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Diagnostic imaging of smart genetically engineered nanomedicines

Investigators: J. Andrew MacKay, Ph.D.; Peter Conti, M.D., Ph.D.
Innovation: developing a timepoint-independent pharmacokinetic modeling strategy
Clinical significance: improving personalized medicine by more accurately measuring the effects of a particular treatment on an individual patient

Investigators: J. Andrew MacKay, Ph.D.; Peter Conti, M.D., Ph.D.
Innovation: developing a timepoint-independent pharmacokinetic modeling strategy
Clinical significance: improving personalized medicine by more accurately measuring the effects of a particular treatment on an individual patient

Nanomedicine candidates typically lack imaging components, which makes it impossible to assess their distribution throughout the body or predict the
effectiveness of the drugs they carry. For example, some therapeutic carriers peak at their concentration in a tumor within two hours, while others peak later. Longer accumulation within a tumor might mean better response to a drug, but this hypothesis has been impossible to test in a research setting, much less in a clinical one. Without the ability to quantify distribution in the body, it will remain challenging to determine which patients might benefit from a given nanomedicine.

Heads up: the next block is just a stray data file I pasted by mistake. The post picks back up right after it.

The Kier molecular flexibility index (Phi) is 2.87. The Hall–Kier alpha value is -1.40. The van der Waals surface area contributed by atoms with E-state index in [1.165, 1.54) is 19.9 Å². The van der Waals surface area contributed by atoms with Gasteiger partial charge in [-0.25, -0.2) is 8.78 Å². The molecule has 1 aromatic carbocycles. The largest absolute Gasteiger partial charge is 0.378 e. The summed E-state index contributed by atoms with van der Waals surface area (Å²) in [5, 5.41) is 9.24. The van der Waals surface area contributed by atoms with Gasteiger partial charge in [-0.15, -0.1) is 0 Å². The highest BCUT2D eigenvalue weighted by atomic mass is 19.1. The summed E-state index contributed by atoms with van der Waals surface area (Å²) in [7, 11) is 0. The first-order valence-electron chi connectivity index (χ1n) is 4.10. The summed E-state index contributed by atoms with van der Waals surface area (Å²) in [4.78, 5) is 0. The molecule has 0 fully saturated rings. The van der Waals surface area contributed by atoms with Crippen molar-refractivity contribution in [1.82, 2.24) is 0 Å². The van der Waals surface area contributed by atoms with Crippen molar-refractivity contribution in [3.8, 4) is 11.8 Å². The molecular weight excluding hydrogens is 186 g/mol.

The team developed a math-based model that measures all time points to form a single parameter to more accurately assess how to target an individual
patient’s therapy. When combined with such modeling, a diagnostic scan of the nanomedicine may be able to predict the dose, dose frequency and degree of
response to theranostic nanomedicines. This precision approach could deliver chemotherapy at much higher doses than would be achieved for patients given
unaided drugs.

The project pushes the boundaries of peptide-based drug delivery by developing protein biopharmaceuticals that self-assemble into therapeutic, trackable nanomedicines.